Goodbye Sprint, hello Page Plus
Earlier this year, I switched my mom from a Sprint plan to a Page Plus prepaid plan. She’s the type who uses an average of about 20 minutes per month on her cell phone, which was a waste of the $30/month that I was paying for her line. Switching her to a prepaid plan seemed like an obvious choice, but even then, most prepaid plans don’t fit well to such limited usage. Typical prepaid plans ask for tens of dollars per month for hundreds of minutes that expire after 30 days. Not a huge improvement.
(That’s not to say that my mom doesn’t spend a lot of time using a phone. However, we have unreliable cell phone reception in our house, so she normally uses a landline. The landline is cheap since we get service through Ooma.)
Page Plus is a prepaid MVNO, a virtual carrier that resells airtime from another one (in Page Plus’s case, Verizon). Unlike the prepaid plans from every other provider, Page Plus’s minutes last for 120 days, and the minimum purchase is $10 for 100 minutes. This means that I now can pay about $30 per year instead of per month.
It’s been about 8 months since I switched her, and so far she’s been on track.
I was satisfied enough with Page Plus that a couple of months ago, I decided to switch myself, and I bought a contractless, unused Verizon Palm Pre 2 for cheap. I too use very few voice minutes, and over the past year, I’ve used an average of about 100 MB of data per month, peaking at about 200 MB in a month. Page Plus doesn’t have good data plans, however: their standard pay-as-you-go plan charges a whopping $0.99/MB, and their cheapest monthly plan ($12) includes a meager 10 MB. However, overages on their monthly plans cost $0.20/MB, so my average usage should cost about $32/month, still significantly cheaper than the $60/month that I was paying Sprint (normally $70/month without the VMware discount).
I figure that I can cut back on the data usage and use WiFi most of the time to bring that down to $22/month. (Thank goodness for webOS patches that allow me to turn 3G data usage on and off easily.) Discouraging me from checking email constantly is probably a good thing anyway. The biggest thing that I’ll miss is Sprint Navigation; the webOS app was implemented pretty well, and it was handy to have GPS navigation readily available with up-to-date maps. Unfortunately there’s no good offline GPS navigation software (or even online, carrier-agnostic software). I’ll also miss the Sprint Airave femtocell (from Chelmsford!) that I got only a few months ago. Verizon’s coverage seems better, but it still seems unreliable where I live.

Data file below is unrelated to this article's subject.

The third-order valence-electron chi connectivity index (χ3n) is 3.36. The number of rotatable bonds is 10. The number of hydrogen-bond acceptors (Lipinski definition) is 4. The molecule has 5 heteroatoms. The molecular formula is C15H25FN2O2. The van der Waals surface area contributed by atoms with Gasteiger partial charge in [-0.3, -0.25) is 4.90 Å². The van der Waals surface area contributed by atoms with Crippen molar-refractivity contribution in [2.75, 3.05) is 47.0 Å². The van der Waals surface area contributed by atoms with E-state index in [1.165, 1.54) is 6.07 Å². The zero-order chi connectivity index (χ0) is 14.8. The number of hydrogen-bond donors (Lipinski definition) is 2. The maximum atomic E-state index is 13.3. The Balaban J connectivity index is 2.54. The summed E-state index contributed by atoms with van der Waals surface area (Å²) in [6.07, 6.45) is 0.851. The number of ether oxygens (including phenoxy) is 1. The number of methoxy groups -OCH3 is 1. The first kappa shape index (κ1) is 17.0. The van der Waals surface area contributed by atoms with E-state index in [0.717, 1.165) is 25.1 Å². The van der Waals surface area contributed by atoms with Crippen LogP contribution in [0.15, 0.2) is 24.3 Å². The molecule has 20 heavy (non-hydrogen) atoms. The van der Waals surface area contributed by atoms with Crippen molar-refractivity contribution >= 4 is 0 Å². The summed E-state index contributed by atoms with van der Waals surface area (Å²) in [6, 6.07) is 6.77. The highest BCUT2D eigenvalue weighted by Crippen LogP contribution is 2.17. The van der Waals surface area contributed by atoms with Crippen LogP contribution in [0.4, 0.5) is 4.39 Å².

(And yes, this means that we’re back on the Verizon network without having to deal with Verizon.)
- The phones that Page Plus officially supports are very limited. I initially bought my mom one of the supported ones since it was my first experience, and they only offered one basic phone (a Kyocera Luno S2100). We were not impressed with it; the font size is small and is not adjustable, and the lanyard attachment point is not a solid construction, instead using the battery cover to hold a lanyard in pace. Tugging on the lanyard in the wrong way could pull the battery cover off and drop the phone.
- Page Plus, however, does allow almost any Verizon phone to be activated on its service. The main requirements are that the phone isn’t blacklisted as being stolen or as a retail prepaid phone. (Ironically, prepaid phones that you see in retail stores such as Walmart are still subsidized.) Eventually I bought my mom a contractless Samsung Gusto 2 off of eBay instead.
- By default, outgoing calls from Page Plus have an outgoing message that tells you what your balance is. This is kind of annoying and can’t be configured through the website, but you can turn it off by contacting customer service.
- Page Plus’s website sucks, to put it kindly. It looks old, is buggy, and on numerous occasions has been down when I’ve tried to access my account. This doesn’t inspire confidence. I haven’t actually figured out how to account for my data usage through their website since they show up as calls measured in “minutes”.
- If you want to activate a smartphone, watch out if it wants to restore data from the cloud before allowing you to set up WiFi.
- There’s a $0.50 monthly service charge that’s mentioned in the fine print that surprised me.